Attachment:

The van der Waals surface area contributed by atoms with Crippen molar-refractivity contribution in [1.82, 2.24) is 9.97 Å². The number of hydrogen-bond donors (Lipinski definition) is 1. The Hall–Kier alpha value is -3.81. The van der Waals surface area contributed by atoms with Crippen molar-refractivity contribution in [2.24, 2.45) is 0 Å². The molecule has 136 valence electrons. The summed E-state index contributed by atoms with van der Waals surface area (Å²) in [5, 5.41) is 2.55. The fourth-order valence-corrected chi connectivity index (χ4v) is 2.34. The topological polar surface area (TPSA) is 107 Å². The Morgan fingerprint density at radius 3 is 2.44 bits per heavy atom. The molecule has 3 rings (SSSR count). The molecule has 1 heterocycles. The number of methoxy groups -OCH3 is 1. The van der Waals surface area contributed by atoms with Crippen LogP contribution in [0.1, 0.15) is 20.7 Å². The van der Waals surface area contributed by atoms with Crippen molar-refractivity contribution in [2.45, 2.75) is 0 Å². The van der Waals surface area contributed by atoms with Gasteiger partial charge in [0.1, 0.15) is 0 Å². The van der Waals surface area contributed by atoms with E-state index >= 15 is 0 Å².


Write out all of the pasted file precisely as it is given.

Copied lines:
The van der Waals surface area contributed by atoms with Crippen molar-refractivity contribution in [1.82, 2.24) is 9.97 Å². The number of hydrogen-bond donors (Lipinski definition) is 1. The Hall–Kier alpha value is -3.81. The van der Waals surface area contributed by atoms with Crippen molar-refractivity contribution in [2.24, 2.45) is 0 Å². The molecule has 136 valence electrons. The summed E-state index contributed by atoms with van der Waals surface area (Å²) in [5, 5.41) is 2.55. The fourth-order valence-corrected chi connectivity index (χ4v) is 2.34. The topological polar surface area (TPSA) is 107 Å². The Morgan fingerprint density at radius 3 is 2.44 bits per heavy atom. The molecule has 3 rings (SSSR count). The molecule has 1 heterocycles. The number of methoxy groups -OCH3 is 1. The van der Waals surface area contributed by atoms with Crippen LogP contribution in [0.1, 0.15) is 20.7 Å². The van der Waals surface area contributed by atoms with Crippen molar-refractivity contribution in [2.45, 2.75) is 0 Å². The van der Waals surface area contributed by atoms with Gasteiger partial charge in [0.1, 0.15) is 0 Å². The van der Waals surface area contributed by atoms with E-state index >= 15 is 0 Å².